Tuesday, 29 October 2013

Silence .....

It is late, the house is quiet, the cat on the sofa has his paw across his eyes, twitching cat dreams of mice or voles he has near missed or caught. I can hear the occasional burst of humming from the fridge while on the distant A75 a truck rumbles by on its way to or from Ireland.  In my head I am conscious of the tinnitus which is always there on the edge of my hearing hissing and whistling its white sound.

I do not want to go to bed and face the unseen dreams that haunt me at this time of year, so I stall, writing a stream of consciousness piece to while away another 30 or 40 minutes, make yet another cup of tea and hope something will come up to avoid the dread tread of stairs to my bed.

In my mind, as I write, I see the mass grave behind the Ajax Bay surrounded by 2 Para as they bury their dead from Goose Green, in the same grave we had already placed a friend's body bag after his helicopter was brought down by enemy fire.  As 2 Para move away, I hear a Sea King helicopter coming in to Casevac the lucky living. I tip out the remnants of a cup of now cold tea and wander back to start another trick in triage, hoping it will be quiet, for a change, during my watch. The Medical Tech Chief comes up swathed in a newly acquired, inside out, fur coat. He sidles up to me and mock whispers like some old fashioned spiv or the Monty Python character 'Nudge, nudge, wink, wink - know what I mean?', "Nice line in warm 'O' neg or Heamocel, no decent offers rebutted, sir, fancy a pint?" as he flashes the inside of the fur coat which has blood and fluid bags pinned to it to help keep them at body temperature. I smile and ask where did he 'rabbit' the fur coat from. "Got the wife to send it out along with half a dozen pairs of extra large tights. She never wears it now."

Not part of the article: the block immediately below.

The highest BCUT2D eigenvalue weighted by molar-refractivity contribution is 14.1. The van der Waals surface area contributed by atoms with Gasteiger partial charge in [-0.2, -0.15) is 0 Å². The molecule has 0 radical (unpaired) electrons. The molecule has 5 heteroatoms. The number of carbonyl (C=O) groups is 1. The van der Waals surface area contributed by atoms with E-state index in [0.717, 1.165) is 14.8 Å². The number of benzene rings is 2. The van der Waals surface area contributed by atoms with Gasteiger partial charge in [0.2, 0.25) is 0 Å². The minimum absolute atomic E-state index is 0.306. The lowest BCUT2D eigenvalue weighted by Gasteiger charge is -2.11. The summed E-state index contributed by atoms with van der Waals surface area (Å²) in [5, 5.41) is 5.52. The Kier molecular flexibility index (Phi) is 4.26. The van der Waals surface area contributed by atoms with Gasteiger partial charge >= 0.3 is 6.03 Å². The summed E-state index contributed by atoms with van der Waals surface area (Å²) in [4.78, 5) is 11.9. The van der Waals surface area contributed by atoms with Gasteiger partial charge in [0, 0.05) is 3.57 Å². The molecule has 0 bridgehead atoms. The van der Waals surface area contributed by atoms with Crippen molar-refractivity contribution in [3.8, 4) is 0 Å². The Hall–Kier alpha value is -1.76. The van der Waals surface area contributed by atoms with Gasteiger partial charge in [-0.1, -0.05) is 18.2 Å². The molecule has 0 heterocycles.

I put the cup down on the 'rest room' table and move through to the receiving area as the Sea King headed off to the hospital ship, SS Uganda. The shout goes up - 'Air raid warning red'. The LMA and me stand at the door to the processing plant as we watch A4's and Puccaras skim over the ships in the bay, watching the bomb splashes from near misses, waiting for expected customers from any hits. We see a Puccara smoking from its starboard engine and watch as the totally misnamed 'Sea Cat' anti aircraft missile staggers slothfully after it, struggling to get close enough to try and pounce. As the Puccara goes behind a ridge there is a blossom of flame - maybe the Sea Cat caught up but more likely the low flying Puccara ran out of air, on the latter case, we both agree. The A4s and Puccaras only ever make one pass, they learned, early on, a second pass was always fatal.

Sitting here in my home I can feel the cold wind blowing around me, just as it did as we looked out the door, squinting into the low sun, waiting for the next shout, my hands unofficer like in pockets, slightly hunched against the chill breeze, watching as the Wessex Fives and Jungly Sea Kings restarted their logistic ballet between the ships and shore while the RM Landing craft ushered 5 Brigade to land near San Carlos, where they moved into the bunkers and slit trenches recently vacated by 40 and 45 Commando. The Commandos, meanwhile, had trudged off towards Teal Inlet laden with kit there was no longer transport for, just like the Legionaries of ancient Rome - modern day Marius' Mules.

There was a silence then as well, broken only by the whop of rotor blades as a Sea King, with an under slung load, passed near us as it shifted a 105mm gun, forward. 

"Fancy a wet, sir?" I nodded in assent so we turned and went inside where a naptha block soon had our hands wrapped round a warming mug of Oxo, as the winter sun headed ever closer to the horizon while casting beams of reddish light through the holes in the rusted corrugated iron skin of the processing plant and the mottes danced.

Tonight it will be a mug of tea, clean pyjama's and a warm duvet and not mostly clothed, boots at my feet, in a sleeping bag, on a mat on a concrete floor - maybe tonight the ghosts will stay away or at least I will lose the chill I am now feeling. 

Armistice Day remains a long way off.

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